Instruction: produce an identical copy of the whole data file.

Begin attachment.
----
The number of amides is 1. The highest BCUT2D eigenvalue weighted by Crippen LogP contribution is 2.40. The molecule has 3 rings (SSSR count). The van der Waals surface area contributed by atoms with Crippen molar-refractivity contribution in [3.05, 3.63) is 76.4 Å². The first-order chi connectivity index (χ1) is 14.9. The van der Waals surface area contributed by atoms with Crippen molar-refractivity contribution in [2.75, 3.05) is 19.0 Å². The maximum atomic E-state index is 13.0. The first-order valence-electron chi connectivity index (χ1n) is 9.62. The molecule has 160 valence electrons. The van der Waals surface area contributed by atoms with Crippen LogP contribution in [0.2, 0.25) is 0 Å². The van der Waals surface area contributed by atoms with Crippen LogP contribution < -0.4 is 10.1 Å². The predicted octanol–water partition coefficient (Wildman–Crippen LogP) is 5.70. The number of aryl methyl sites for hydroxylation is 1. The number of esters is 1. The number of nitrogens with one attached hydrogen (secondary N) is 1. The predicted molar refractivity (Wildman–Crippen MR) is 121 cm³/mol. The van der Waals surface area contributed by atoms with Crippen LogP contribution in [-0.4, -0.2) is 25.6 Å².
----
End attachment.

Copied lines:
The number of amides is 1. The highest BCUT2D eigenvalue weighted by Crippen LogP contribution is 2.40. The molecule has 3 rings (SSSR count). The van der Waals surface area contributed by atoms with Crippen molar-refractivity contribution in [3.05, 3.63) is 76.4 Å². The first-order chi connectivity index (χ1) is 14.9. The van der Waals surface area contributed by atoms with Crippen molar-refractivity contribution in [2.75, 3.05) is 19.0 Å². The maximum atomic E-state index is 13.0. The first-order valence-electron chi connectivity index (χ1n) is 9.62. The molecule has 160 valence electrons. The van der Waals surface area contributed by atoms with Crippen LogP contribution in [0.2, 0.25) is 0 Å². The van der Waals surface area contributed by atoms with Crippen LogP contribution < -0.4 is 10.1 Å². The predicted octanol–water partition coefficient (Wildman–Crippen LogP) is 5.70. The number of aryl methyl sites for hydroxylation is 1. The number of esters is 1. The number of nitrogens with one attached hydrogen (secondary N) is 1. The predicted molar refractivity (Wildman–Crippen MR) is 121 cm³/mol. The van der Waals surface area contributed by atoms with Crippen LogP contribution in [-0.4, -0.2) is 25.6 Å².